Reiki is practiced in an NHS breast cancer ward

Reiki is practiced in an NHS breast cancer ward

 

Reiki treatment involves no physical contact

In the foothills of Mount Kurama a man meditates. He has been there for 21 days. Suddenly, he has a revelation.

From this quiet beginning in 1922 the practice of reiki was born. Since then, it has evolved and found itself keeping company with treatments such as homeopathy and acupuncture in modern complementary medicine. The practice of reiki involves the practitioner transferring healing energy, or ‘ki’, to the subject through their palms. Those who support the treatments claim that this can help a wide range of conditions, including depression and anxiety as well as improving immunity. Contrary to these claims, reiki and other complementary medicines have been widely studied and the scientific consensus is that they have minimal, if any, clinical benefits. Despite this, reiki and its allied medicines are, shockingly, still afforded a place in the medical treatment establishment.

This acceptance of alternative medicine can be seen specifically at The Princess Alexandra Hospital NHS Trust, Essex, where they employ a “Reiki Therapist/Spiritual Healer”  in a breast cancer ward. The position is funded by an alternative medicine charity, but its location within an NHS hospital has drawn criticism. Professor Edzard Ernst, the world’s first, and only, professor of complementary medicine said, “We have published a systematic review of reiki…the evidence is simply not there. There are a number of studies, they are flimsy and the ones that are rigorous don’t generate a positive result. In my book the evidence is even negative,” he added.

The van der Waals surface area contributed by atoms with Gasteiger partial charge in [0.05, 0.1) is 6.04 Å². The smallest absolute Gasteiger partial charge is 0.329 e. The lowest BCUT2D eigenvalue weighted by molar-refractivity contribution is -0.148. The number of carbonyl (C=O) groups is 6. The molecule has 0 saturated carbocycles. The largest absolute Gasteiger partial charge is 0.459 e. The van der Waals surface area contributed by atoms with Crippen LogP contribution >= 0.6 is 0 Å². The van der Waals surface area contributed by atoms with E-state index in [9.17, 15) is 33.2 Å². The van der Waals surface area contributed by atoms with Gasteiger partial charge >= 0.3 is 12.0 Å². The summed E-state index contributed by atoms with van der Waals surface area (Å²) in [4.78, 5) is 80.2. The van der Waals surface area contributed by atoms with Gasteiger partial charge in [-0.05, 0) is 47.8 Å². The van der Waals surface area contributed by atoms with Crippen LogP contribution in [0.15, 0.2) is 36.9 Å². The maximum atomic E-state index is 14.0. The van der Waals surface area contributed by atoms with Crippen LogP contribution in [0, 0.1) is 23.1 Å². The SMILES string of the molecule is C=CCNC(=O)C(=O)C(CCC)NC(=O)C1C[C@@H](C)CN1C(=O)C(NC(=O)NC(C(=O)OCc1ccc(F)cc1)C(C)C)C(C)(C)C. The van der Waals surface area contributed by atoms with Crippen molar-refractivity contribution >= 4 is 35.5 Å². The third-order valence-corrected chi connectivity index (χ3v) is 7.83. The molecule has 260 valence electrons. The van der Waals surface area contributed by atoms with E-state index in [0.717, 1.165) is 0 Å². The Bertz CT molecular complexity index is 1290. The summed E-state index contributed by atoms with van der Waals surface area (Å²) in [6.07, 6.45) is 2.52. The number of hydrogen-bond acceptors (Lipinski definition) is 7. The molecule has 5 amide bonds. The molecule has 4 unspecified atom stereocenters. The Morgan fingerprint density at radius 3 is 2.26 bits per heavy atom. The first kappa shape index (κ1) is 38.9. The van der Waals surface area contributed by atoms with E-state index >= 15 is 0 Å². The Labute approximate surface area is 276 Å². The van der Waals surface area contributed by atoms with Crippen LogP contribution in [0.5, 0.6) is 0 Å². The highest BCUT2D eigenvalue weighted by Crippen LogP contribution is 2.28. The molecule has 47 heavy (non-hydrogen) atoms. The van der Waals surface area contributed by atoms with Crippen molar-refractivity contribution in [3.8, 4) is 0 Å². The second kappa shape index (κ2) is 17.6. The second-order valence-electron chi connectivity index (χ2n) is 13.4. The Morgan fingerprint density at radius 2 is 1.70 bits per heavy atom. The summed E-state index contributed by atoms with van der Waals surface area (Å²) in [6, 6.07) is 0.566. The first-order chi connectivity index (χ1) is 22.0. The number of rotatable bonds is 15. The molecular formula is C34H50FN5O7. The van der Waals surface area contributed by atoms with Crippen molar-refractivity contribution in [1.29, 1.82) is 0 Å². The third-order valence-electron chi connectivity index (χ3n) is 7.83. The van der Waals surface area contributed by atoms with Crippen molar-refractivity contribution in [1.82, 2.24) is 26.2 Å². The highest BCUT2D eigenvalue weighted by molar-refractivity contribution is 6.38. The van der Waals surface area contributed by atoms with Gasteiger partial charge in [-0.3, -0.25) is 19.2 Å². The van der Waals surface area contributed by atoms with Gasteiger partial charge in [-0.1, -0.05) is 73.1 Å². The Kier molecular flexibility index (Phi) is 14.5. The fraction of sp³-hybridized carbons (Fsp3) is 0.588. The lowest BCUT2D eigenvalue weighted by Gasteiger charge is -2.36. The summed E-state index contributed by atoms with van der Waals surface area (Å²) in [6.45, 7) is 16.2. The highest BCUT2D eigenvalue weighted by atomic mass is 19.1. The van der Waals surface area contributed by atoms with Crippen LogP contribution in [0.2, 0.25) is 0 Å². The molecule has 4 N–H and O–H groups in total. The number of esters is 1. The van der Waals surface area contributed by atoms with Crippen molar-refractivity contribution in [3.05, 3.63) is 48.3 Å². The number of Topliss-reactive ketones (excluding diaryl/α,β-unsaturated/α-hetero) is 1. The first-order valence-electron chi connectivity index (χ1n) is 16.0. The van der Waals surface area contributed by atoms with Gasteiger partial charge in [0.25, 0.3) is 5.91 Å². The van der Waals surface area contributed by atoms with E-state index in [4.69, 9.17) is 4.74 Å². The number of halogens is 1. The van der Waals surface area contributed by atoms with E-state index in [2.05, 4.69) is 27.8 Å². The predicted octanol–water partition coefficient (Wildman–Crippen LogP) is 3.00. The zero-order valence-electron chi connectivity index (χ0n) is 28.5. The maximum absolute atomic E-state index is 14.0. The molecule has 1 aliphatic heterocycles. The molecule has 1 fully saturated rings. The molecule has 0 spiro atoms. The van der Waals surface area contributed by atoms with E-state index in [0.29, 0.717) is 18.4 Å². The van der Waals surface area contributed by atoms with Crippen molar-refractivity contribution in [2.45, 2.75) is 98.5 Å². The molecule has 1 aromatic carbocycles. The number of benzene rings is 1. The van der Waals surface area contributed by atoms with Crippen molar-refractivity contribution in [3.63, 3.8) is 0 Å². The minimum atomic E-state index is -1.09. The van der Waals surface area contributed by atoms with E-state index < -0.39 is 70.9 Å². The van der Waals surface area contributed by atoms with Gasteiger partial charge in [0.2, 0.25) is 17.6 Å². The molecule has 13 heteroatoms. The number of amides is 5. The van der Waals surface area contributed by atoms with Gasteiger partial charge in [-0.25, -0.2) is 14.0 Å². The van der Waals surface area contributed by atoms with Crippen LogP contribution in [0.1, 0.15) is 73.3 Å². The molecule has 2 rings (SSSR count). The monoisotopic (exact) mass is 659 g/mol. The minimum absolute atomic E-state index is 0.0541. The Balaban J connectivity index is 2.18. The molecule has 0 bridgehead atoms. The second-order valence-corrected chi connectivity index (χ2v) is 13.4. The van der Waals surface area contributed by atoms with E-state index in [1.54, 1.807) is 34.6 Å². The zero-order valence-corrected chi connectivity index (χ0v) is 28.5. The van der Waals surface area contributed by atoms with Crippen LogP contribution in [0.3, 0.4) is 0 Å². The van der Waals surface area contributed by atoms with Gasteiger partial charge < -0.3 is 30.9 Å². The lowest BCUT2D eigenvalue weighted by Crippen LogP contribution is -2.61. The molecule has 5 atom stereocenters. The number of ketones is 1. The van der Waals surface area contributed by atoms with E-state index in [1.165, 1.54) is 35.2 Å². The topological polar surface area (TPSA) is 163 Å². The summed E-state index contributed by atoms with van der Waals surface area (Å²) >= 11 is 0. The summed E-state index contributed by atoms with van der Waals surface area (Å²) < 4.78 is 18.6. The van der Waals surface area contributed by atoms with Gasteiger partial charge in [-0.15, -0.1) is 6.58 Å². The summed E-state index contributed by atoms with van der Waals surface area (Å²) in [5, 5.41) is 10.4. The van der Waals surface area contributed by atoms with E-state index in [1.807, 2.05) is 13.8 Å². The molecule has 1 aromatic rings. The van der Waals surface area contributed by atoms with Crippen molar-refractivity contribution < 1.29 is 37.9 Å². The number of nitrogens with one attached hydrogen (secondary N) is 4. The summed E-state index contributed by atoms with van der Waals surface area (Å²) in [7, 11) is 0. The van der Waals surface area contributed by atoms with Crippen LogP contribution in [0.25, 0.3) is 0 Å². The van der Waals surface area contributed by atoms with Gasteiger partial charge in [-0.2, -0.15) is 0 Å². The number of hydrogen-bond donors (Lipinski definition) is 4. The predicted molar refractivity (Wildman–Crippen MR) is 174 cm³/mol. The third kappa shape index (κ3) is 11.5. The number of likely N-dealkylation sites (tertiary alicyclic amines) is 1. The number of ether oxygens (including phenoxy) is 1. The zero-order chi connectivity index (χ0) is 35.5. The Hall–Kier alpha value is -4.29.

The way in which this post has been advertised raises some serious questions about the medical validity of the job. The criteria state that the practitioner must “demonstrate the benefit and activity of the post”. Philippa Dooher, Lead Breast Care Specialist Nurse and supervisor of the position, outlined how this is judged: “Before and after treatment the practitioner engages in a core evaluation of how the patient is feeling. There is also the option for patient feedback.”   Considering the analysis of medical benefits of the treatment, she admitted that the success of the post is “not based on the effect on prognosis”. This stance is problematic according to Professor Ernst who described the attempts to justify the job as “ridiculously funny”.

Thankfully, it appears that this practice is not common in the NHS. Professor Ernst commented that the post seemed “exceptional”. But, he went on to add that outside of the National Health Service “…the use of alternative medicine in Britain is fairly widespread. About 20% of the general population use these treatments; with cancer patients the percentage is much higher.”   Dooher agreed with this, saying that the only alternative practitioners in the hospital were the reiki therapist, and a reflexologist on the same breast cancer ward.

The role in the hospital has been occupied for a year. The way through which patients are recruited to the scheme is another interesting addition to this tale. As well as being given forms to apply for treatment, the patients are approached in the waiting room and offered reiki by the practitioner themselves.